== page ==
Mormons Call the Church President the Prophet But Haven’t Always

There has been a significant cultural change within the Mormon Church, shifting from church leaders predominantly being referred to as “President,” to being esteemed as “Prophet.” This change evolved gradually over several decades. Initially, references to the church leader as “Prophet” were reserved exclusively for Joseph Smith, the church’s founder, and prophets from biblical and …

President Oaks Fibbing For The Lord Again – Prompt and Public Disavowal of Racism?

The church celebrates its own decision to stop the racially discriminatory practice of banning the priesthood from anyone of African descent in 1978. To show that they are not racist, they wanted to point out that it has now been 40 years since they stopped being racist. There was a big self-congratulatory spectacle planned for …

Major Victories for Satan

LDS Church leader, Russell Nelson, has for decades wanted to do away with the nickname of the church. It seems to have been a pet peeve of his, and he single-handedly announced a plea to use the full name of the church in 1990 when he was a junior apostle. The next conference, however, President …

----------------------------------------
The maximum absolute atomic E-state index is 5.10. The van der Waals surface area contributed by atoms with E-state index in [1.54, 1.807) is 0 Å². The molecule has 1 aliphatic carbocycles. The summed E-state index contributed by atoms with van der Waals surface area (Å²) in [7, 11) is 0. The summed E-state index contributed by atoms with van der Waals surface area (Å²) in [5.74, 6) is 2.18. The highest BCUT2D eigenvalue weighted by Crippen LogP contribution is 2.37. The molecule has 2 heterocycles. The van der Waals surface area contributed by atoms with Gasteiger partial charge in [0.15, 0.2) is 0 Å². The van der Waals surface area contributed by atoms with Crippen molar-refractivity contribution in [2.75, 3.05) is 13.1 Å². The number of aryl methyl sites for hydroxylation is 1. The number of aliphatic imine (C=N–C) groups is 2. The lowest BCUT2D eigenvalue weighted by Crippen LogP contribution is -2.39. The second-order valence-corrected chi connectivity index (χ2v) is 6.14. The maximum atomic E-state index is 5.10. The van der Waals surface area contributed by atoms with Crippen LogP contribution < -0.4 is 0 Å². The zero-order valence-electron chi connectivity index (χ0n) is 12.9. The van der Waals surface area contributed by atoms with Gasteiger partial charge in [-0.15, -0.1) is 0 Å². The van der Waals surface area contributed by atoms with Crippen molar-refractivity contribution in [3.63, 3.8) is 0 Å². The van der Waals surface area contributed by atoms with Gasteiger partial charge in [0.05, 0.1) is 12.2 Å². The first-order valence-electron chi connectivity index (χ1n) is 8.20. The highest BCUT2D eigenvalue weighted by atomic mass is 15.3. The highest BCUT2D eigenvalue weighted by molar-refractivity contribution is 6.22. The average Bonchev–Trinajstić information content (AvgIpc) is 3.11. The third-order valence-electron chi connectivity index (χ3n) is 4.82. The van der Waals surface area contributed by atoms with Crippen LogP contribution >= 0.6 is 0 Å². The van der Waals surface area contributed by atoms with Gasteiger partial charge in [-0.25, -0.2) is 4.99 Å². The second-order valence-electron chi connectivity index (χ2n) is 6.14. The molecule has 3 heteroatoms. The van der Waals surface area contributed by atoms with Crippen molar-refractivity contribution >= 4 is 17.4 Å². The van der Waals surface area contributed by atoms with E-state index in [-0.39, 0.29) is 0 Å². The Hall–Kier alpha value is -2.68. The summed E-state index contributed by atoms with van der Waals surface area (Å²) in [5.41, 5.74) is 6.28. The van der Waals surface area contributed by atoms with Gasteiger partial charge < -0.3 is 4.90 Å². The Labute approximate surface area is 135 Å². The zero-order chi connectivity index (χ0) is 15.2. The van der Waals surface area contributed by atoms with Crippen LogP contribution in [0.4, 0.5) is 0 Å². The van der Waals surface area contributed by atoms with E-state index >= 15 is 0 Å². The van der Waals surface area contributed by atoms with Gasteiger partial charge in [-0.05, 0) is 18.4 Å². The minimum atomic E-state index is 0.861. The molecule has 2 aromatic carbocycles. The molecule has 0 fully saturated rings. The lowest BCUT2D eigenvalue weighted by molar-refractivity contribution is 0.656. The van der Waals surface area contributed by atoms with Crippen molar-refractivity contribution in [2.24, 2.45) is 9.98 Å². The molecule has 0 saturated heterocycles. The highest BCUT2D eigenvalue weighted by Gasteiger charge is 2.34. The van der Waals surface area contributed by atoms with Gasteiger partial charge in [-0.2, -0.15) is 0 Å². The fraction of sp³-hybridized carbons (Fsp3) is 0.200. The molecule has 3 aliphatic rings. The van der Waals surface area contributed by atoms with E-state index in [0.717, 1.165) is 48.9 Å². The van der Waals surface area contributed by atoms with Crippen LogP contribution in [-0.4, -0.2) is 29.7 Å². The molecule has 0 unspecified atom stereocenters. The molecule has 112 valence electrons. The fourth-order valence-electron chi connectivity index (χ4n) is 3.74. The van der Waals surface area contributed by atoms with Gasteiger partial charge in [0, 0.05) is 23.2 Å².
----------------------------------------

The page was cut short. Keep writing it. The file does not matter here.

Men Of Their Times

Church leaders assert that they directly follow God’s guidance, exempting themselves from apologies and social pressure, like for example addressing racism within church doctrine and culture. Apologists claim that church leaders are merely “men of their times” and can’t be judged by today’s standards. These two ideas don’t work together. Either the leaders are led …

Byron Marchant, Accused Dissident, Unjustifiably Excommunicated for Opposing Priesthood Ban in 1977

Among the first votes of dissent in the modern Mormon church occurred in 1977, in opposition to the church doctrine banning blacks from any priesthood ordination and temple endowment. A member voted opposed to sustaining church leadership in General Conference 1977 and was subsequently excommunicated. Then less than 1 year later the church downgraded the …